What makes the world go round?

Ever heard the old corny saying, love makes the world go round? Well I was thinking about it today (thanks to today’s word prompt, lovingly) and realized that I actually didn’t know what really made the world go round. I had to look it up. The answer was surprising.

Nothing. The world just keeps spinning round because nothing has stopped it.

This strange statement requires some explanation. Our Earth spins about its axis every 24 hours leading to the passage of nights and days. No force acts on it to make it spin like this. It just always has as a result of the way it was formed.

To understand this, there is something called the law of conservation of angular momentum in physics. You may vaguely remember from your school days, something about Newton claiming that a body at rest or in uniform motion tends to remain in so unless an outside force compels it to do otherwise. Well, the same is true for spinning bodies. A body that starts spinning tends to go on spinning the same way unless some force causes it to change.

The Earth started spinning as a result of the how it was formed. Once it started, there was no force that was trying to stop it, so it has continued to spin to this day. So what caused it to start spinning in the first place?

Scientists believe that the solar system was formed when a dense cloud of gas started coalescing under its own gravity. As the gas coalesced, it started spinning till it formed a kind of bulbous disk. The stuff at the center of the disk formed the sun, while the rest of the gas coalesced into planets. Since all the gas was in the form of a disc, all the planets formed from the gas also orbit in the same plane.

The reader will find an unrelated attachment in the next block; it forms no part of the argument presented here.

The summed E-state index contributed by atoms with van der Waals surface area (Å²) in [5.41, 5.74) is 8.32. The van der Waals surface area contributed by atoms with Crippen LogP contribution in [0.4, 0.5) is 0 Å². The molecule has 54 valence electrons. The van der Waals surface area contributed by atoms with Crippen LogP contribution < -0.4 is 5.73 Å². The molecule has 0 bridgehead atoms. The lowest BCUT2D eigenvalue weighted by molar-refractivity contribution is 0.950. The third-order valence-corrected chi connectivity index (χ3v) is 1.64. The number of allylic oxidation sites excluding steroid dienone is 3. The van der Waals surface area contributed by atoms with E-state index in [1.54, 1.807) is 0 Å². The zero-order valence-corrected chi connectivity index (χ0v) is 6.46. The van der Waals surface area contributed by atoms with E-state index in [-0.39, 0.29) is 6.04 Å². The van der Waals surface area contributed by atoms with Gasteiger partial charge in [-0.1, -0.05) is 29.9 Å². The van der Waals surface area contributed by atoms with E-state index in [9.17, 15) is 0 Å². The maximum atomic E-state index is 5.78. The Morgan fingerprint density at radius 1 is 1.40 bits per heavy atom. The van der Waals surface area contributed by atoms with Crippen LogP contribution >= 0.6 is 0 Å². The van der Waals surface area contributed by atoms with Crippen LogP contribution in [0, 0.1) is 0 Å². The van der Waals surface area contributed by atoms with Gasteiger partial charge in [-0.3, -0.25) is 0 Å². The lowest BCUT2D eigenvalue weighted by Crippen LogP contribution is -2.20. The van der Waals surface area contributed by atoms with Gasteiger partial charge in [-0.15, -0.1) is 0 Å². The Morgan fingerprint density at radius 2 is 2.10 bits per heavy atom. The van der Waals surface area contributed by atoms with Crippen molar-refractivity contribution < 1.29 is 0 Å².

Artist’s rendering of the early Solar nebula

But also, as the gas coalesced and became denser, it also started spinning to conserve its angular momentum. If this is not clear, bear with me, as the key idea is that when mass coalesces closer to the axis of rotation, its spin increases.

To understand this practically, sit on an office swivel chair (make sure it is well-greased and spins fast). Spin it around as fast as you can. Then when you are spinning at a fair rate, spread out your arms and legs. This spreads your mass away from the axis of rotation (the swivel axis of the chair) and your spin will slow down. On the other hand if you tuck in your arms and legs, you are bringing your mass closer to the axis of rotation and your spin speeds up.


Spinning chair experiment

The same effect is seen when an ice skater tucks in his arms, he spin becomes faster. Here is a short online video I came across showing this.


The basic idea is that when the mass comes closer to the axis, the speed of rotation increases. So when the gas formed a spread out disk, its mass was spread over a wide space away from the axis of rotation. There was a slight spin because gas at different distances from the sun rotated at different speeds.

As the gas coalesced and formed a ball, the mass of the spread out gas became concentrated and hence the spin also increased to the speed of rotation we see today.

Viewed from above the North Pole, all the planets revolve counter clockwise around the sun. Except for Venus and Uranus, they also rotate in the same direction, that is from west to east. This is speculated to be the direction that the original gas cloud rotated. Venus goes around the Sun every 225 Earth days but actually spins clockwise completing 1 rotation in 243 days. Uranus’s axis of rotation is tilted 90 degrees from its orbital axis, so it isn’t clear if it had a clockwise or counter clockwise spin.

In both these cases, it is believed the cause is later collisions the planet suffered after being formed. The Earth is also believed to have suffered a great collision, resulting in the formation of the moon.


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